Johnson is not alone in her views. As a response to the complaint, Pinellas school officials have temporarily pulled the film out of its classrooms until a final decision can be made by a review committee. Organizations advocating Black children have questioned the decision for its effects on other children in North Shore.
“Many from historically marginalized communities are asking whether this so-called integrated education system in Pinellas County can even serve the diverse community fairly and equitably.” Ric Davis, president of Concerned Organization for Quality Education for Black Students, wrote in an open letter.
A spokesperson from Pinellas County Schools has stated that the movie will not be shown for the rest of this school year.
“Black and Brown children and their parents were not considered.” Davis wrote. Nearly half of North Shore Elementary students are People of Color with 24% of students being African-American and 12% being Hispanic.
In reaction to the news, some people have raised concerns about Emily Conklin’s personal beliefs and how they stand in contrast to her position as the Development Director for the YMCA of St. Petersburg. The YMCA shares a connection with the roots of Black History Month due to Carter G. Woodson, the “Father of Black History”, forming the Association for the Study of Negro Life and History (ASNLH) at the Wabash Avenue YMCA. The organization created Negro History and Literature Week which later on evolved to become Black History Month.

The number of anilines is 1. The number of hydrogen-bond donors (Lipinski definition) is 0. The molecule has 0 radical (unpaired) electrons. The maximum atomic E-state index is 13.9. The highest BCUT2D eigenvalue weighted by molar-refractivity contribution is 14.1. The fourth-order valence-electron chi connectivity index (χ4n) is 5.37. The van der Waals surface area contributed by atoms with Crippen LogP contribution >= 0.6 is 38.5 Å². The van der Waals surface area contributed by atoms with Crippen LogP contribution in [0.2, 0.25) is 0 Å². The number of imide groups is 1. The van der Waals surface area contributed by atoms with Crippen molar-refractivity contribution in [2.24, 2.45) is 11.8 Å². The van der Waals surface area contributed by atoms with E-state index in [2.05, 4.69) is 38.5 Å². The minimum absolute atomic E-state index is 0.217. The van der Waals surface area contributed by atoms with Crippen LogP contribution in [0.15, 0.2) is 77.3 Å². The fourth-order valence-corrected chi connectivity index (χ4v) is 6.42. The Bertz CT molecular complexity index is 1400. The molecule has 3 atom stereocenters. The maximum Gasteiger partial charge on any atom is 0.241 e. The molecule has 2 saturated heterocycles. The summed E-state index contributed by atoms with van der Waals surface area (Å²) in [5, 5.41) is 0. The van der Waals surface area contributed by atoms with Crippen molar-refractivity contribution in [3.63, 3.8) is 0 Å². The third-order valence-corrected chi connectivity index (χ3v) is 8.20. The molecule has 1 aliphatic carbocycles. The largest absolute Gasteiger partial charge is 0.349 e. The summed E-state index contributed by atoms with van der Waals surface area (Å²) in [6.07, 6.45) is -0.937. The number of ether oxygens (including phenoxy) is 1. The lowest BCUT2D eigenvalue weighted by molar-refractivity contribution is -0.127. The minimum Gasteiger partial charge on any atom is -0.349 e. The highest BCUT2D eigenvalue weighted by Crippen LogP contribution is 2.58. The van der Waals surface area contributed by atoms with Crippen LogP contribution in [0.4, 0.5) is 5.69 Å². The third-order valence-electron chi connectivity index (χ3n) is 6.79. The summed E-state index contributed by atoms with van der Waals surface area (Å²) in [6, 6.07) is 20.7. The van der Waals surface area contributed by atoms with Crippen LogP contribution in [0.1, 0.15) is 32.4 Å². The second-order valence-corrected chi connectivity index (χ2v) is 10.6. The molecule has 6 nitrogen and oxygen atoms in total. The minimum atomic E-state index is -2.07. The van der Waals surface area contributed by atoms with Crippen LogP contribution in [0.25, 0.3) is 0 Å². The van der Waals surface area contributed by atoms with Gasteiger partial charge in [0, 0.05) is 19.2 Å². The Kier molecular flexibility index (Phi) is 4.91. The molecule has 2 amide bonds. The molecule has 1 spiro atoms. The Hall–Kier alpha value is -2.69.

There is yet to be a statement from Ruby Bridges herself on the removal of her biopic from North Shore Elementary.
Who is Ruby Bridges?
Ruby Bridges, who is 68 years old today, was just 6 years old when she became the first African-American student to desegregate New Orleans public schools by attending William Frantz Elementary School. Initially, she was joined by six other students, but two of them eventually dropped out and the rest decided to leave the school with them.